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While quarantine meant events and job fairs were temporarily put on hold, going virtual brought about an entirely new way to meet people. It seems like entire industries are uniting to help those affected by the pandemic.

Training courses, networking events, even conferences are being moved online — many of which are now offered for free. Not only does this mean you have inexpensive access to cutting-edge presentations from key leaders in your field, but now you don’t even have to leave your house to attend them.

In a typical in-person setting, there might be lines of people standing between you and a keynote speaker. With a virtual conference, however, you have a platform to engage with them. Exclusivity is less of a barrier. Make way for webinars!

It’s no secret, people now have more time to spend online. And with that time comes accessibility. In this context, cold introductions are becoming commonplace. While your LinkedIn message may have previously gone unread, with a conference’s entire audience online, the playing field has been leveled. It isn’t just allowed, but now it’s expected.

The secret to leveraging these opportunities is a little bit of research into finding the right conferences and the ability to initiate with speakers and attendees afterward. These networking opportunities are out there, you just need to find them.

Get online. Join LinkedIn and Facebook groups about the topics you’re interested in (ie: Ladies Storm Hackathons).

But don’t stop there.

Once you discover the resources and virtual groups available in your industry, look for ways to stand out. Many people are still navigating how to establish a presence in an online forum. And even more people are afraid to ask questions. This leaves keynote speakers with a lack of audience engagement once overflowing at an in-person event.

Make a name for yourself and ask a question. Spark a new thread of conversations. Then follow up with the presenter following the event. At this point, they know who you are, and you have a reason to establish a relationship with them moving forward. Continue the conversation.

And then take it a step further.

Since you are already spending valuable time listening to presentations, ideally you believe you are gaining something from them. As such, consider taking notes. Spend a few extra minutes to type them up and then share your notes with any conference attendees interested. Invite them to connect with you on LinkedIn following the event if they would like a copy.

Better yet, create a blog post about a panel or presenter you found particularly insightful. Ask them questions. In fact, when you follow up with the speaker, send a draft link to an article you wrote about their presentation. Many smaller-scale speakers will be flattered that you found so much value in their content and may be thrilled at the prospect of having an article written about them. (You can check out some of my examples of conference blogging here and here.)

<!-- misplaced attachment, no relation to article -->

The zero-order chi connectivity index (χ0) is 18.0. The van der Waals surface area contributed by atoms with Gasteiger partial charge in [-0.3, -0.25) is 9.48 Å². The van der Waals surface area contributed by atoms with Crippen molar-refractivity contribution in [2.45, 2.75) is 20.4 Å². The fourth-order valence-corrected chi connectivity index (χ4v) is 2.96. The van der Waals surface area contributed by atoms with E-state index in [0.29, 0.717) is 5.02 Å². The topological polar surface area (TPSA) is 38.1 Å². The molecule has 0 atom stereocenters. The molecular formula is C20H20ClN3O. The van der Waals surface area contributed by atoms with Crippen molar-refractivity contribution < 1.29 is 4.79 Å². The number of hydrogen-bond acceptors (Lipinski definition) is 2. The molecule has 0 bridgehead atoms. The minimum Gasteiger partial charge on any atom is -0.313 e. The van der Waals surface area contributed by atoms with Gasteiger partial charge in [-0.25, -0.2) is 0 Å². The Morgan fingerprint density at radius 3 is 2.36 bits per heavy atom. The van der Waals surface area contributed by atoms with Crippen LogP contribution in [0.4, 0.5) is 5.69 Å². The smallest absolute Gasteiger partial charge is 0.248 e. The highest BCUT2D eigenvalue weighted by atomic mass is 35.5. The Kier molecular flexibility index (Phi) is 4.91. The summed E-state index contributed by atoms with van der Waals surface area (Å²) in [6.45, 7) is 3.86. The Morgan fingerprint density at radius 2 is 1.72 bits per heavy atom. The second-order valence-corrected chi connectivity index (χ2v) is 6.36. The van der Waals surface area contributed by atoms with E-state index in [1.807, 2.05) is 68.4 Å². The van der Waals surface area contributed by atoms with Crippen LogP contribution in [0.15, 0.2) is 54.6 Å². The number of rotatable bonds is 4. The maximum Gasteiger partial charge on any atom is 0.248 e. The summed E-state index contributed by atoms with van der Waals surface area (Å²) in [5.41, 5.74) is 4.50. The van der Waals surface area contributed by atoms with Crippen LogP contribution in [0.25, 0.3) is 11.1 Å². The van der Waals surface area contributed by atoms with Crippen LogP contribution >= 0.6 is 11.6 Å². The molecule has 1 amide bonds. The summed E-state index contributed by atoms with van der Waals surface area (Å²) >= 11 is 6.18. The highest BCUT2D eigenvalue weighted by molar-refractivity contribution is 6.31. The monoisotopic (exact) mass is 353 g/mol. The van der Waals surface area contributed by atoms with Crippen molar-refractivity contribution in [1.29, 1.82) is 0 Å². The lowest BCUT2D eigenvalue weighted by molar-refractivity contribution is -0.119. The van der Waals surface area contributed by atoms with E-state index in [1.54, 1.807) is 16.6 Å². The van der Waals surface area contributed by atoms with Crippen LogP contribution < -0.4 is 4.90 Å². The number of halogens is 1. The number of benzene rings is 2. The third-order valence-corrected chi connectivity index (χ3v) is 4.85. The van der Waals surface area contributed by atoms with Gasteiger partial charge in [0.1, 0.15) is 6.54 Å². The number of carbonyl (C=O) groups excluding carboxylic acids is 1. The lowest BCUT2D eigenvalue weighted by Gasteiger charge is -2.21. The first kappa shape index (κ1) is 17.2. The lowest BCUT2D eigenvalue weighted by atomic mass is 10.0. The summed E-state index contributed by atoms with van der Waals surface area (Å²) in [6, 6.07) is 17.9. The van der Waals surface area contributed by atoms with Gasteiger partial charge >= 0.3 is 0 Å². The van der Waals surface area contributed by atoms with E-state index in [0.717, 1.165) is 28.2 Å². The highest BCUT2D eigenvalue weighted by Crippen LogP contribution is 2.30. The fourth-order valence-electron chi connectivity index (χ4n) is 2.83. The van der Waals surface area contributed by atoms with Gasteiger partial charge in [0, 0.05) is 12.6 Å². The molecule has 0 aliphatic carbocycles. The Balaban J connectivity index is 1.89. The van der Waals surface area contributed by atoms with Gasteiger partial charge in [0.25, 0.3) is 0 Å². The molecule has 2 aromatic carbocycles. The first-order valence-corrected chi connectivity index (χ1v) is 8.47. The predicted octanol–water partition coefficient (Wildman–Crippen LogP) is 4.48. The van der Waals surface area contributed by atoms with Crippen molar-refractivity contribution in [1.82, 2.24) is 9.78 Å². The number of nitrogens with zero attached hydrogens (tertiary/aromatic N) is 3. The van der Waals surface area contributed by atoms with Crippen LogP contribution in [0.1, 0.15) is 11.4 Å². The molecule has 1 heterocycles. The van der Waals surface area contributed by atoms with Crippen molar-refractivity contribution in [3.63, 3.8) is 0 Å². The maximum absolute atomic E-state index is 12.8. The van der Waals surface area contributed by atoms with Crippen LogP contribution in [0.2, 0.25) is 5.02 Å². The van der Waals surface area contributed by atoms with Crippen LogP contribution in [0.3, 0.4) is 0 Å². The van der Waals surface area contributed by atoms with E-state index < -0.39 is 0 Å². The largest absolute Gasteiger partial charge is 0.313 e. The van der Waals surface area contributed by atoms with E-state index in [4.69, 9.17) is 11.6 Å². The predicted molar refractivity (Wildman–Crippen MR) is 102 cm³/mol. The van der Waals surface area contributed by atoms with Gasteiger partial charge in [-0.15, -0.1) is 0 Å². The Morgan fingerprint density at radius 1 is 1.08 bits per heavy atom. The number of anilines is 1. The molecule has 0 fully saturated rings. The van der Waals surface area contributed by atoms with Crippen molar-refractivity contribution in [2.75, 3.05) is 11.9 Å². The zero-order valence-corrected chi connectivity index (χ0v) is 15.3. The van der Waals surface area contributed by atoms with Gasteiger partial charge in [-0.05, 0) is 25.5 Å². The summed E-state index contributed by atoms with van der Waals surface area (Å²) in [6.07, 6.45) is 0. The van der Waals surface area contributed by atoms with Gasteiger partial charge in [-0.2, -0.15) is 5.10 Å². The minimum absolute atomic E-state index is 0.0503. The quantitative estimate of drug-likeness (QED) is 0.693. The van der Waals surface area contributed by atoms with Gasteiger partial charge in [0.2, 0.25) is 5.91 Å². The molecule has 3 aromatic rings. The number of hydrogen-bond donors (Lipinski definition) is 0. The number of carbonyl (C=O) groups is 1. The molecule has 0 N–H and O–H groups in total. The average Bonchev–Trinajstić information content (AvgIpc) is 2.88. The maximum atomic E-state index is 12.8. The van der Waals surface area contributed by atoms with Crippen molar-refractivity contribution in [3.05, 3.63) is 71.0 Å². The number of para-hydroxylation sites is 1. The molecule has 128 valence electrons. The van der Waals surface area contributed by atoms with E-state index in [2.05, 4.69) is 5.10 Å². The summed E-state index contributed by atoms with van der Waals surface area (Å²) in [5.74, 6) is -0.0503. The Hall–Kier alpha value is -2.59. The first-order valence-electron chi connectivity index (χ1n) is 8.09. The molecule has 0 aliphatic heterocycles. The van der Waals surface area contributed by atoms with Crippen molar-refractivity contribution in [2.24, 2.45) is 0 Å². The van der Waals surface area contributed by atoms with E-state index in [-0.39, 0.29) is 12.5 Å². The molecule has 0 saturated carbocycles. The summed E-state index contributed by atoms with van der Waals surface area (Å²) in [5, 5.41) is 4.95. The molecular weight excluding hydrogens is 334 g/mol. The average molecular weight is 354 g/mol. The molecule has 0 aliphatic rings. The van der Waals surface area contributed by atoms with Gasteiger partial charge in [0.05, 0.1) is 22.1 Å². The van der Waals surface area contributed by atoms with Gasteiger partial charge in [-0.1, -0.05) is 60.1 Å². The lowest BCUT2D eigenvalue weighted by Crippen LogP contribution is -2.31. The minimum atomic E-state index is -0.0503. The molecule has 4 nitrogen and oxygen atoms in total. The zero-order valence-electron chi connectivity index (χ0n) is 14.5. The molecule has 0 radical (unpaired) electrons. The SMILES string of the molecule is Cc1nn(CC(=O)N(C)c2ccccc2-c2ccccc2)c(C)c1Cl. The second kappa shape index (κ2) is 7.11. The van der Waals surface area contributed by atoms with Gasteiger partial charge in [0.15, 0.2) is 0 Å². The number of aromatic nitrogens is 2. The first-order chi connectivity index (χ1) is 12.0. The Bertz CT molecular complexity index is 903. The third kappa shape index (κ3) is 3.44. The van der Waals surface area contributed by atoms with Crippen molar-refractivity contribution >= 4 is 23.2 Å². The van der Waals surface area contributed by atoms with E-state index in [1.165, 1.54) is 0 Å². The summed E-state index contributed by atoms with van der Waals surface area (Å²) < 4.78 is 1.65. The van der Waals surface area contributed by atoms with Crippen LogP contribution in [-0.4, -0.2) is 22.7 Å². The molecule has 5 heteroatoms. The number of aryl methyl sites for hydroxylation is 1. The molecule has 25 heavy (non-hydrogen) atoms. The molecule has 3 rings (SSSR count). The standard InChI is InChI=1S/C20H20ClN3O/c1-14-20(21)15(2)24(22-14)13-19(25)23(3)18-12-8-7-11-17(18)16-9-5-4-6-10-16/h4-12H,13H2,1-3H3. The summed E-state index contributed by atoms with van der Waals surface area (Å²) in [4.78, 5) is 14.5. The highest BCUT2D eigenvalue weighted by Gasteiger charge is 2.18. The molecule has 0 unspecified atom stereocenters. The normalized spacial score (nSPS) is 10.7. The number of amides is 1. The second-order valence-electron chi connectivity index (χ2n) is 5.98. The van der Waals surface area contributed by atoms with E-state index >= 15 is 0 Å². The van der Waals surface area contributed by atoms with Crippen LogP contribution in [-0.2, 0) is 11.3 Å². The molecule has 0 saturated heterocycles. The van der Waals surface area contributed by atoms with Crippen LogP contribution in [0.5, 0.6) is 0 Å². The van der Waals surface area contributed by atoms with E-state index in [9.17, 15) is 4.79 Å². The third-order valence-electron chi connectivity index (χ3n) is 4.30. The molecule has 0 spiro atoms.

Differentiate your blog post by writing about your personal experience and sharing what you learned from the presentation. But be sure to ask if the presenter you are writing about has any changes they would like to make before you publish it. Most of the time, any changes they suggest will only strengthen your piece.

They worked hard to create their presentations, so give credit where credit is due. This extra step goes a long way in ensuring that you handle yourself professionally and show respect to the speakers you choose to write about. Additionally, I’ve found that by reaching out, speakers are sometimes willing to share their slide decks and headshots with you.


Another benefit of virtual conference blogging is that you already have a platform of individuals interested in your topic and a respected name to propel your piece further. Use hashtags from the conferences you attend. As you conference blog, you’re establishing credibility with a wider audience who can connect you to new resources.

Finally, cross-posting is essential. I would initially publish my articles on LinkedIn and then repost them to Medium with a few minor changes. This allowed me to gain more exposure on LinkedIn. However, this strategy is not as effective if you are hoping to make a larger profit off your posts.

The biggest thing I have learned over the last several months is that your heroes are available. Hop on LinkedIn and comment on your favorite author’s recent article or post. Attend a virtual event and write about it. Establish yourself within your field. You might be surprised by who responds to your efforts.

This article was originially published on Medium.